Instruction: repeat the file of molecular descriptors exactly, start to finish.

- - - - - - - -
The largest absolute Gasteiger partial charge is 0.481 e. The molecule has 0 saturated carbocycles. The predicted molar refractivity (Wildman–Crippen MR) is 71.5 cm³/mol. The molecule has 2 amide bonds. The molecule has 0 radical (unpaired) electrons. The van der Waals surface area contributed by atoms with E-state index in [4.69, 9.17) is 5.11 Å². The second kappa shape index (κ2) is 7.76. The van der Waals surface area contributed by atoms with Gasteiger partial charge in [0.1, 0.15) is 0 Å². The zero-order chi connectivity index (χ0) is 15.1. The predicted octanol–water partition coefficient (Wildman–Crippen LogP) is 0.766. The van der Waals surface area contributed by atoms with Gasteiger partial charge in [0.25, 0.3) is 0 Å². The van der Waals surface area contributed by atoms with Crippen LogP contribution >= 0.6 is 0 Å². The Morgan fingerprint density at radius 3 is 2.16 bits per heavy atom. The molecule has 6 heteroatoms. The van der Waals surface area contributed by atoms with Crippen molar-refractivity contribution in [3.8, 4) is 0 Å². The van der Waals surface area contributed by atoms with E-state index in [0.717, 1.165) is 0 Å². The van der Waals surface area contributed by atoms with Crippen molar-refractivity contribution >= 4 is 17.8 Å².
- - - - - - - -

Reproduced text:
The largest absolute Gasteiger partial charge is 0.481 e. The molecule has 0 saturated carbocycles. The predicted molar refractivity (Wildman–Crippen MR) is 71.5 cm³/mol. The molecule has 2 amide bonds. The molecule has 0 radical (unpaired) electrons. The van der Waals surface area contributed by atoms with E-state index in [4.69, 9.17) is 5.11 Å². The second kappa shape index (κ2) is 7.76. The van der Waals surface area contributed by atoms with Gasteiger partial charge in [0.1, 0.15) is 0 Å². The zero-order chi connectivity index (χ0) is 15.1. The predicted octanol–water partition coefficient (Wildman–Crippen LogP) is 0.766. The van der Waals surface area contributed by atoms with Gasteiger partial charge in [0.25, 0.3) is 0 Å². The van der Waals surface area contributed by atoms with Crippen LogP contribution >= 0.6 is 0 Å². The Morgan fingerprint density at radius 3 is 2.16 bits per heavy atom. The molecule has 6 heteroatoms. The van der Waals surface area contributed by atoms with Crippen molar-refractivity contribution in [3.8, 4) is 0 Å². The van der Waals surface area contributed by atoms with E-state index in [0.717, 1.165) is 0 Å². The van der Waals surface area contributed by atoms with Crippen molar-refractivity contribution >= 4 is 17.8 Å².